One important determination was that of the quantity and quality of the filtrate before and after aging the mud. The recovered filtrate must be free of water. If the presence of free water or emulsion is detected, this means that the emulsion has broken during the filtration process.
 For the muds considered in a first series of determinations, the base oil was Ultidrill® (H1) mineral oil and the emulsification systems used were TA1, TA3, TA4 and TA5.
 The results are shown in the table below.
 It can be seen that in the case of the comparative formulation (TA1), the electrical stability collapsed after the aging step at 180° C. and the filtration results were poor (presence of water in the filtrate). In the case of the systems of the invention, the drop in electrical stability was much less severe, and the filtration results were better; for the TA4 system, they were excellent.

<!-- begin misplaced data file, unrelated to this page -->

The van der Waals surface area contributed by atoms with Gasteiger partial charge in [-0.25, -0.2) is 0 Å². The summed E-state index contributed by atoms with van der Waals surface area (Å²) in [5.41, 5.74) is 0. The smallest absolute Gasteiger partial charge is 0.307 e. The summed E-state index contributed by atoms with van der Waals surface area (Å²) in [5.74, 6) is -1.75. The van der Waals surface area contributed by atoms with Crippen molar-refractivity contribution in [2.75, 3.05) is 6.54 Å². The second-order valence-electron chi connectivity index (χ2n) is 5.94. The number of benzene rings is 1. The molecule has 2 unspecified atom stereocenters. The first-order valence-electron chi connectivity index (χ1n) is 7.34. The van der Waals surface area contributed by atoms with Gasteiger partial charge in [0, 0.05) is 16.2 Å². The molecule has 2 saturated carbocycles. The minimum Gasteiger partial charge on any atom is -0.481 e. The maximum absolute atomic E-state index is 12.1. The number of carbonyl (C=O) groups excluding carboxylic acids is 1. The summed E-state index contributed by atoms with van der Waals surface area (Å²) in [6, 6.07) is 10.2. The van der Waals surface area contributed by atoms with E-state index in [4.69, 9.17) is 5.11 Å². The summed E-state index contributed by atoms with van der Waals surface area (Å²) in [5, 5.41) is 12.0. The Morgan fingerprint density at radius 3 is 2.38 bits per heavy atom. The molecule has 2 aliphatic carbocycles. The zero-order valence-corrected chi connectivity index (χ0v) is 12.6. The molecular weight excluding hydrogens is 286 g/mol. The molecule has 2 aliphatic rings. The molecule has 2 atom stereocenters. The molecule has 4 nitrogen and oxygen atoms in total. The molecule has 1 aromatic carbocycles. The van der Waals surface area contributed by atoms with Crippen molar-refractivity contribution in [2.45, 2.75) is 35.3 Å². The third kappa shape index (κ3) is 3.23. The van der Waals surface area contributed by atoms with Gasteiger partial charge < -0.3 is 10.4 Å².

The same determinations were carried out using complete muds with the same composition but in which the Ultidrill® mineral oil was replaced by EDC95® (H2) mineral oil.
 In the muds considered in the second series, the emulsification systems used were TA1, TA4 and TA6.
 The results are shown in the table below.
 Using oil base H2, again it can be seen that the stability of the emulsion produced using the systems of the invention was very much higher than that produced using the comparative system (TA1).